If the GOP goes to the mat to defend Roy Moore — Alabama’s Christian conservative Senate candidate, now accused of sexually molesting an underage girl — it risks becoming known as the party of pedophilia.
The problem, of course, is that Republicans stomped their moral compass last year by rallying behind a presidential candidate who stood accused of sexually harassing or attacking 13 women. After crossing that line, it’s no surprise that they’re responding so weakly to the highly credible allegations that Moore, a self-appointed arbiter of moral values, had preyed on teenage girls, one of whom was 14.
A slew of senators yesterday said that “if true,” Moore should withdraw from the special Senate election scheduled for next month. But they never said what evidence would convince them (Moore’s fingerprints on old female underwear?), and this is not a case in court. If they bother to read the meticulously reported Washington Post story — which is based on more than 30 interviews, including statements from Leigh Corfman, the woman who was 14 at the time of the alleged sexual contact, and statements from three other women who agreed to be named, and corroborating comments from friends and family members — they’d smell the political stink and demand in unison that Moore get himself gone, immediately.
But the problem is that the GOP, which once prided itself as the party of high moral character, keeps sinking lower. And the GOP is a fractious party, evidenced anew by its clashing responses to the Moore story. While most senators have embraced the “if true” talking point (which gives Moore plenty of wiggle room to deny and dig in), the Alabama branch of the GOP is basically saying that even if Moore did do what he says he didn’t do, that would be just fine with them.
Why? Because they say the Bible says so.
I kid you not. It takes a fair bit of creativity to defend an accused pedophile by dragging Jesus through the mud, but that’s how state auditor Jim Ziegler chose to play it:
“Take the Bible. Zachariah and Elizabeth for instance. Zachariah was extremely old to marry Elizabeth and they became the parents of John the Baptist. Also take Joseph and Mary. Mary was a teenager and Joseph was an adult carpenter. They became parents of Jesus. There’s just nothing immoral or illegal here.”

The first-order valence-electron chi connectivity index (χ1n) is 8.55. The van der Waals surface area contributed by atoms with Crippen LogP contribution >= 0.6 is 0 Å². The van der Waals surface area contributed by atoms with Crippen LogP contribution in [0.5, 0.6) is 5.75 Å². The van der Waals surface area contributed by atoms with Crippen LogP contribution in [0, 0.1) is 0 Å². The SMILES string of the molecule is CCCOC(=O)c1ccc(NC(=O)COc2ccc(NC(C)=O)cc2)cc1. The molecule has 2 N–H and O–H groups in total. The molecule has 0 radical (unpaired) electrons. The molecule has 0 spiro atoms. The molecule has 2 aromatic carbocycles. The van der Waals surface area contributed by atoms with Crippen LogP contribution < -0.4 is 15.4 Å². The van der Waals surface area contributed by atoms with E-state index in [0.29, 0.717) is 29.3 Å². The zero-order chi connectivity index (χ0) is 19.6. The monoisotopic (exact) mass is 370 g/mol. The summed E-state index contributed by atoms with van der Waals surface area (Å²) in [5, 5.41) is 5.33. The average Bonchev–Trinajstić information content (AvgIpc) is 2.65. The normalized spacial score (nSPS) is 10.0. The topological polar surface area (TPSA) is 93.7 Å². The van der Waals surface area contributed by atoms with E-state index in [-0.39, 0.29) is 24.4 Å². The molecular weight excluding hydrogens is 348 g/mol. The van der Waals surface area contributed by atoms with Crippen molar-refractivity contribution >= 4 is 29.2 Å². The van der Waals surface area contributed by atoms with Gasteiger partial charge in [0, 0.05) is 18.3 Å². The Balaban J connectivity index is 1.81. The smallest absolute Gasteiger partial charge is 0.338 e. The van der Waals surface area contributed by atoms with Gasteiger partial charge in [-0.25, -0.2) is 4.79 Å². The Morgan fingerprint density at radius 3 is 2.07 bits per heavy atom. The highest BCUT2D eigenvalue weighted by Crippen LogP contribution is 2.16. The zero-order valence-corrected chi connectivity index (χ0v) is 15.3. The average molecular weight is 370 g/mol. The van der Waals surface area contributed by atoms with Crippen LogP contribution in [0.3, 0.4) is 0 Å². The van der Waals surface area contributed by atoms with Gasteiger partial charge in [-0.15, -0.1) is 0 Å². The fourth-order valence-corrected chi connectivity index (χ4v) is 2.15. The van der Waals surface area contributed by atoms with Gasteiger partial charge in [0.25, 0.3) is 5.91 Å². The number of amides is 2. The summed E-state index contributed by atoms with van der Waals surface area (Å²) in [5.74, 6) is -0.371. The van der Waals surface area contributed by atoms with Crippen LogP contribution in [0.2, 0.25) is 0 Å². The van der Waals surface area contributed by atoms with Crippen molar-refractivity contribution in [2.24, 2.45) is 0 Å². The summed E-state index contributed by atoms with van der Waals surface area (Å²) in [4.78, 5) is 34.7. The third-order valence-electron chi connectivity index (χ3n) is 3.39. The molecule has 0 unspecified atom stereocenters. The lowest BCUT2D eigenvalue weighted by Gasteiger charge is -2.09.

These people will excuse anything (unless, of course, the accused pedophile was a Democrat). Frankly, I fail to see how the Mary and Joseph experience has relevance here, given that the 14-year-old girl in Alabama was under the age of consent, that Moore was a 32-year-old assistant district attorney at the time (1979), and that, according to Corfman’s highly detailed accusation, Moore drove her to his house, undressed her to her underwear, stripped to his “tight white” underwear, touched her outside her bra and panties, and guided her hand to touch him over his underwear.
The Post story points out:
“The legal age of consent in Alabama, then and now, is 16. Under Alabama law in 1979, and today, a person who is at least 19 years old who has sexual contact with someone older than 12 and younger than 15 has committed sexual abuse in the second degree. Sexual contact is defined as touching of sexual or intimate parts. The crime is a misdemeanor punishable by up to one year in jail. The law then and now also includes a section on enticing a child younger than 16 to enter a home with the purpose of proposing sexual intercourse or fondling of sexual and genital parts. That is a felony punishable by up to 10 years in prison.”
Naturally, Moore says this is all “fake news” (borrowing Trump’s definition of any reporting he doesn’t like), that it’s all a figment of what he calls “the Obama-Clinton Machine.” Rest assured, Leigh Corfman, a small-town Alabaman, never heard of an “Obama-Clinton Machine.” She voted for Trump in 2016, and for the Republican presidential candidates in the two previous elections. She hasn’t donated a dime to Doug Jones, the Democratic candidate running against Moore in the Senate race; nor have the other women named in the story.
If the national Republicans still have an ounce of integrity, they’d ignore the rationalizations in Alabama (where, according to Moore acolytes, it’s apparently OK for an adult man to fondle underage girls, but not OK for two gay consenting adults to get married), they’d ignore the fake factoids emanating from people like Sean Hannity (who insisted on Fox yesterday that whatever happened between Moore and the 14-year-old was “consensual”), and they’d demand with no wiggle room that Moore make way for a Republican write-in candidate. (That’s the best option because it’s too late to excise Moore’s name from the ballot.)
David French, the conservative commentator and attorney, says it better than I can: “The presence of multiple claims of misconduct from multiple sources should always make us pause — regardless of whether the alleged abuser comes from the Left or the Right. It’s a moral imperative that we not determine the veracity of allegations by the ideology of the accused.” And if Moore stays in the race and wins the December election, “the Senate should consider expelling him from the body. He does not belong in American government.”
That’s the only way Republicans can save their souls and ensure that the party acronym will not henceforth be known as Grand Old Perverts.